The report is an accessible and useful document in terms of expanding upon the more traditional academic approaches to impact that have been discussed in the literature. Several of the recommendations (did you read these too?) are directed towards research funding agencies. However, recommendation 3 that discusses demonstrating impact suggests that a wider range of methods and measures for demonstrating impact should be used, therefore consider how your own approach can map impact perhaps using some of the alternative approaches suggested such as holistic evaluation, participatory evaluation and values-based evaluation. Mapping the impacts from your own participatory research should ideally be part of your considerations.
Learning Task 3 – Challenges associated with impact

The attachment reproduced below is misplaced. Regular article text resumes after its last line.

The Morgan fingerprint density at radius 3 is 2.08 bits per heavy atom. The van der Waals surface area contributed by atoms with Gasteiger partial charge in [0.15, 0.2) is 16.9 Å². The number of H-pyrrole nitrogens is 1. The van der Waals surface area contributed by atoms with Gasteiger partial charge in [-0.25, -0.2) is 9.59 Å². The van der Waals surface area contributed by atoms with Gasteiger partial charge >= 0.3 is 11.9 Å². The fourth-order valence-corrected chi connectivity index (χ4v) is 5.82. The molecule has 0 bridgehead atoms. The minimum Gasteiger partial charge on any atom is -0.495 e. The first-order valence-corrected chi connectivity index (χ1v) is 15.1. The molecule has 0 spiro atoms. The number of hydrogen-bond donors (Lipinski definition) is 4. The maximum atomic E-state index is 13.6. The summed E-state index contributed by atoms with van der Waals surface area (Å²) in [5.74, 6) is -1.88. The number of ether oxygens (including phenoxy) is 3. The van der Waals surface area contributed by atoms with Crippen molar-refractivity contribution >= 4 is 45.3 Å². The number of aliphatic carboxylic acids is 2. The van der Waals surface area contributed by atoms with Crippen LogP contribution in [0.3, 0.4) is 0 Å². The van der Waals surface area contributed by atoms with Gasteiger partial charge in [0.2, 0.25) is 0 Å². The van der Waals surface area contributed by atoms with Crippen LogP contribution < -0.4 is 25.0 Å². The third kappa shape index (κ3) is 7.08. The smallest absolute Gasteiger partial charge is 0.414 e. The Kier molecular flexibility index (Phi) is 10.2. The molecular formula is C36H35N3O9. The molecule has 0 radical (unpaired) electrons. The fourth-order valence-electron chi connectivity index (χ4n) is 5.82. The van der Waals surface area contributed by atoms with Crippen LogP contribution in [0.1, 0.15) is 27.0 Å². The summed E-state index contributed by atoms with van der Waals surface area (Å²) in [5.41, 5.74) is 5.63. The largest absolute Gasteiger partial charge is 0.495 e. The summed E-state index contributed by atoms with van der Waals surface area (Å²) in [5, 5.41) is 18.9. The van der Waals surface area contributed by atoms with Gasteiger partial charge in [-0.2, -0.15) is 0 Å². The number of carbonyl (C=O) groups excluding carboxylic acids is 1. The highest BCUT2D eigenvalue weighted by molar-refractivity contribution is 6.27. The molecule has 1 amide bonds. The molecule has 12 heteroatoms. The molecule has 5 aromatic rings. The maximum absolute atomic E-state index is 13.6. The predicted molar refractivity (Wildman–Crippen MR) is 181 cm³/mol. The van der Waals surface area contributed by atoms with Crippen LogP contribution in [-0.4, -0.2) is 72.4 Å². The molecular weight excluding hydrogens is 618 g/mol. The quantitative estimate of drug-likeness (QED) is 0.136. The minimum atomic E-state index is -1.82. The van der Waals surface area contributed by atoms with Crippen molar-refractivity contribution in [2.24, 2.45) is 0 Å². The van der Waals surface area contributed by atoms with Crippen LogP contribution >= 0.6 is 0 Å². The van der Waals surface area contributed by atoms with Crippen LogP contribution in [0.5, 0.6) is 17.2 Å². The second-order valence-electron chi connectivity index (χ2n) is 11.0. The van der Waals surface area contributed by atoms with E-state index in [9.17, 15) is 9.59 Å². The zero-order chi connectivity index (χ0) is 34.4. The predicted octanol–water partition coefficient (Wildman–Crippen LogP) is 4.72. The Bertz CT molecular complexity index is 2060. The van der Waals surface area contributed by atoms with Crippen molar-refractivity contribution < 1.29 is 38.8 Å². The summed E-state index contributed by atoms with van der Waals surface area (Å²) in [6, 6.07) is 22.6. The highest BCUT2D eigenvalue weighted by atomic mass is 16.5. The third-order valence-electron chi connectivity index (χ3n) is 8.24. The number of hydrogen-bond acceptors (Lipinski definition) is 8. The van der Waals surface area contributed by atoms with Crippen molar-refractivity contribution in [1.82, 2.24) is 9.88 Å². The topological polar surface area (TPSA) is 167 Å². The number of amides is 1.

In completing this learning task, which challenges did you feel were the most worrying for you and your participatory research project? All research (including traditional approaches) is compromised by the time available, and funding limitations so participatory approaches of course raise the same challenges, as well as additional considerations. Each context in which the research is taking place is also likely to raise different challenges – a deprived area compared to an areas with many more assets raises questions about involvement, skills, and links to those in power to effect change. How are your own skills in terms of research and relationship building – do you have the time to commit and realistic expectations about the process, as well as the impact. For example, you may not always be able to achieve the publication of a paper from participatory research projects.
What is it that community members want to see too, and can this realistically be achieved? Do they expect immediate service change or the creation of a new service? Do they expect you to work more quickly than you are able to? How can you manage expectations whilst maintaining trust and achieving compromise in relation to impact?